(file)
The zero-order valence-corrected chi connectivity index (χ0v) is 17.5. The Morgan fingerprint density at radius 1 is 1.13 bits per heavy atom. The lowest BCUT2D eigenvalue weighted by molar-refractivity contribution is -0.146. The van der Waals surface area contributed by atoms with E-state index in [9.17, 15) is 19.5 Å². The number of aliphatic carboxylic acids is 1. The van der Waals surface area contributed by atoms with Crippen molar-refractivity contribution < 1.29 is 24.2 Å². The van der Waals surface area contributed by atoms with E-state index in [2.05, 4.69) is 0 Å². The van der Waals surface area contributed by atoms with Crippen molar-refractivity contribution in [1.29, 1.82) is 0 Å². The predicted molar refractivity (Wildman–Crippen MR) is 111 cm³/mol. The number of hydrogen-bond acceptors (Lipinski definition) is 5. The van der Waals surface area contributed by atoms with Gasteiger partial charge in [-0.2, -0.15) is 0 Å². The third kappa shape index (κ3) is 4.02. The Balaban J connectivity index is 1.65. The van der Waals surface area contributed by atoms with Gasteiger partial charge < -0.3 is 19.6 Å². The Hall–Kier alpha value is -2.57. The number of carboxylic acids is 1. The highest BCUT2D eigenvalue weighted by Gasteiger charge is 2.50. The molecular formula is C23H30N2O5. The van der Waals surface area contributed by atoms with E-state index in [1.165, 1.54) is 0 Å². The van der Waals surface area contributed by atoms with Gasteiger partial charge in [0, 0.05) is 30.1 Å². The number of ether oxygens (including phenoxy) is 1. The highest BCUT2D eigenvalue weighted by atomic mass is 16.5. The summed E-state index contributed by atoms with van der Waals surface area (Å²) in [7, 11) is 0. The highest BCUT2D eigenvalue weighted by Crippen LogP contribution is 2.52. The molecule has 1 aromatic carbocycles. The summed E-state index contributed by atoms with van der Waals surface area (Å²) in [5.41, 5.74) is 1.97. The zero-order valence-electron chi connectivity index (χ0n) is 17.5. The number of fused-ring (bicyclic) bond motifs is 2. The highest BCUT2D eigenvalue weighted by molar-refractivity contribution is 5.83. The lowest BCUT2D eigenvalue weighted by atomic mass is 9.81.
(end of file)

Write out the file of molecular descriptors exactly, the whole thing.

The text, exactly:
The zero-order valence-corrected chi connectivity index (χ0v) is 17.5. The Morgan fingerprint density at radius 1 is 1.13 bits per heavy atom. The lowest BCUT2D eigenvalue weighted by molar-refractivity contribution is -0.146. The van der Waals surface area contributed by atoms with E-state index in [9.17, 15) is 19.5 Å². The number of aliphatic carboxylic acids is 1. The van der Waals surface area contributed by atoms with Crippen molar-refractivity contribution < 1.29 is 24.2 Å². The van der Waals surface area contributed by atoms with E-state index in [2.05, 4.69) is 0 Å². The van der Waals surface area contributed by atoms with Crippen molar-refractivity contribution in [1.29, 1.82) is 0 Å². The predicted molar refractivity (Wildman–Crippen MR) is 111 cm³/mol. The number of hydrogen-bond acceptors (Lipinski definition) is 5. The van der Waals surface area contributed by atoms with Gasteiger partial charge in [-0.2, -0.15) is 0 Å². The third kappa shape index (κ3) is 4.02. The Balaban J connectivity index is 1.65. The van der Waals surface area contributed by atoms with Gasteiger partial charge < -0.3 is 19.6 Å². The Hall–Kier alpha value is -2.57. The number of carboxylic acids is 1. The highest BCUT2D eigenvalue weighted by Gasteiger charge is 2.50. The molecular formula is C23H30N2O5. The van der Waals surface area contributed by atoms with E-state index in [1.165, 1.54) is 0 Å². The van der Waals surface area contributed by atoms with Gasteiger partial charge in [0, 0.05) is 30.1 Å². The number of ether oxygens (including phenoxy) is 1. The highest BCUT2D eigenvalue weighted by atomic mass is 16.5. The summed E-state index contributed by atoms with van der Waals surface area (Å²) in [7, 11) is 0. The highest BCUT2D eigenvalue weighted by Crippen LogP contribution is 2.52. The molecule has 1 aromatic carbocycles. The summed E-state index contributed by atoms with van der Waals surface area (Å²) in [5.41, 5.74) is 1.97. The zero-order valence-electron chi connectivity index (χ0n) is 17.5. The number of fused-ring (bicyclic) bond motifs is 2. The highest BCUT2D eigenvalue weighted by molar-refractivity contribution is 5.83. The lowest BCUT2D eigenvalue weighted by atomic mass is 9.81.